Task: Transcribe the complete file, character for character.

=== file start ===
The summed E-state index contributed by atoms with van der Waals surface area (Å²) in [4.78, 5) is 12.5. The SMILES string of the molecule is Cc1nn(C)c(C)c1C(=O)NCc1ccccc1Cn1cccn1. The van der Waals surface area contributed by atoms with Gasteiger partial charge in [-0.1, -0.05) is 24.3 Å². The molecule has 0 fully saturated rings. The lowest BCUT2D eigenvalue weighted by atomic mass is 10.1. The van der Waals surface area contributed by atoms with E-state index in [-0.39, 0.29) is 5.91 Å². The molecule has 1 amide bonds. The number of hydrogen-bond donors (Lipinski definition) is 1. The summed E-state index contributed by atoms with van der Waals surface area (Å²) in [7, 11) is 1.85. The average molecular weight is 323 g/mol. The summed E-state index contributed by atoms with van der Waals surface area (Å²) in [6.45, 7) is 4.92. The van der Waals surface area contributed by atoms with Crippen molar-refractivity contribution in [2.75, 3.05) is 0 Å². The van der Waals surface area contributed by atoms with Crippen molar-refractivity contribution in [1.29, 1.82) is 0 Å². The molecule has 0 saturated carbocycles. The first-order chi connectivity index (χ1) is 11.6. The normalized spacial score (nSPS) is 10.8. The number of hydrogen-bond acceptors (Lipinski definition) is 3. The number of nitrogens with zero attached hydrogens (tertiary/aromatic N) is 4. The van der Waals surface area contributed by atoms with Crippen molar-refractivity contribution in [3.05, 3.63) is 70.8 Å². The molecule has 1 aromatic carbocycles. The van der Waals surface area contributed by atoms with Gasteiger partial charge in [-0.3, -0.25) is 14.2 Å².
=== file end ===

The summed E-state index contributed by atoms with van der Waals surface area (Å²) in [4.78, 5) is 12.5. The SMILES string of the molecule is Cc1nn(C)c(C)c1C(=O)NCc1ccccc1Cn1cccn1. The van der Waals surface area contributed by atoms with Gasteiger partial charge in [-0.1, -0.05) is 24.3 Å². The molecule has 0 fully saturated rings. The lowest BCUT2D eigenvalue weighted by atomic mass is 10.1. The van der Waals surface area contributed by atoms with E-state index in [-0.39, 0.29) is 5.91 Å². The molecule has 1 amide bonds. The number of hydrogen-bond donors (Lipinski definition) is 1. The summed E-state index contributed by atoms with van der Waals surface area (Å²) in [7, 11) is 1.85. The average molecular weight is 323 g/mol. The summed E-state index contributed by atoms with van der Waals surface area (Å²) in [6.45, 7) is 4.92. The van der Waals surface area contributed by atoms with Crippen molar-refractivity contribution in [2.75, 3.05) is 0 Å². The van der Waals surface area contributed by atoms with Crippen molar-refractivity contribution in [1.29, 1.82) is 0 Å². The molecule has 0 saturated carbocycles. The first-order chi connectivity index (χ1) is 11.6. The normalized spacial score (nSPS) is 10.8. The number of hydrogen-bond acceptors (Lipinski definition) is 3. The number of nitrogens with zero attached hydrogens (tertiary/aromatic N) is 4. The van der Waals surface area contributed by atoms with Crippen molar-refractivity contribution in [3.05, 3.63) is 70.8 Å². The molecule has 1 aromatic carbocycles. The van der Waals surface area contributed by atoms with Gasteiger partial charge in [-0.3, -0.25) is 14.2 Å².